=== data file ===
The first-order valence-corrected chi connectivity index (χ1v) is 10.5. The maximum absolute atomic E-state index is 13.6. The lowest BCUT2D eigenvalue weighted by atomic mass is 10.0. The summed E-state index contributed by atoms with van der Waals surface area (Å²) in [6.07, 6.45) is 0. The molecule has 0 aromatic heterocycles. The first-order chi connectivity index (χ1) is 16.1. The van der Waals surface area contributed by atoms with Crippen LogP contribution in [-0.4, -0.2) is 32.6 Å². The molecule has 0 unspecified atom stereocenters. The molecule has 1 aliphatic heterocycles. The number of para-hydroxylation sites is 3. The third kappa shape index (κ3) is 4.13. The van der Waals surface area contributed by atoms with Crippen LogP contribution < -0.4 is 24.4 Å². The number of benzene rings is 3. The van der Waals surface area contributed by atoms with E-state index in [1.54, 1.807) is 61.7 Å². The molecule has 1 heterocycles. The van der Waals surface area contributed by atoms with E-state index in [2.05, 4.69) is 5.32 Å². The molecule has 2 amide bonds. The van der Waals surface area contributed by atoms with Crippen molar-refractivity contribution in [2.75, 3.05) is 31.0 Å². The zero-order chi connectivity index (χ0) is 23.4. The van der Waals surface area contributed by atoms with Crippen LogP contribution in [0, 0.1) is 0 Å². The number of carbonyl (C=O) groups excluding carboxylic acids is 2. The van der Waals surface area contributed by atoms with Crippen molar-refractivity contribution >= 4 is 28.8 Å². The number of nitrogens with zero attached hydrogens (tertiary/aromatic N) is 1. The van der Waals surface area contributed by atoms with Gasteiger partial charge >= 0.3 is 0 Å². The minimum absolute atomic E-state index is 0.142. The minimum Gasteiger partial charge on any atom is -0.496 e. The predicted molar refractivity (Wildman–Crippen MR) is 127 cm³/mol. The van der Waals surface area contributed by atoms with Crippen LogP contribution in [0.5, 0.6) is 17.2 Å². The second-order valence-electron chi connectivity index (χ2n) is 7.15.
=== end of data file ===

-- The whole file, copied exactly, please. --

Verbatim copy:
The first-order valence-corrected chi connectivity index (χ1v) is 10.5. The maximum absolute atomic E-state index is 13.6. The lowest BCUT2D eigenvalue weighted by atomic mass is 10.0. The summed E-state index contributed by atoms with van der Waals surface area (Å²) in [6.07, 6.45) is 0. The molecule has 0 aromatic heterocycles. The first-order chi connectivity index (χ1) is 16.1. The van der Waals surface area contributed by atoms with Crippen LogP contribution in [-0.4, -0.2) is 32.6 Å². The molecule has 0 unspecified atom stereocenters. The molecule has 1 aliphatic heterocycles. The number of para-hydroxylation sites is 3. The third kappa shape index (κ3) is 4.13. The van der Waals surface area contributed by atoms with Crippen LogP contribution < -0.4 is 24.4 Å². The number of benzene rings is 3. The van der Waals surface area contributed by atoms with E-state index in [1.54, 1.807) is 61.7 Å². The molecule has 1 heterocycles. The van der Waals surface area contributed by atoms with E-state index in [2.05, 4.69) is 5.32 Å². The molecule has 2 amide bonds. The van der Waals surface area contributed by atoms with Crippen molar-refractivity contribution in [2.75, 3.05) is 31.0 Å². The zero-order chi connectivity index (χ0) is 23.4. The van der Waals surface area contributed by atoms with Crippen LogP contribution in [0, 0.1) is 0 Å². The number of carbonyl (C=O) groups excluding carboxylic acids is 2. The van der Waals surface area contributed by atoms with Crippen molar-refractivity contribution >= 4 is 28.8 Å². The number of nitrogens with zero attached hydrogens (tertiary/aromatic N) is 1. The van der Waals surface area contributed by atoms with Gasteiger partial charge >= 0.3 is 0 Å². The minimum absolute atomic E-state index is 0.142. The minimum Gasteiger partial charge on any atom is -0.496 e. The predicted molar refractivity (Wildman–Crippen MR) is 127 cm³/mol. The van der Waals surface area contributed by atoms with Crippen LogP contribution in [0.5, 0.6) is 17.2 Å². The second-order valence-electron chi connectivity index (χ2n) is 7.15.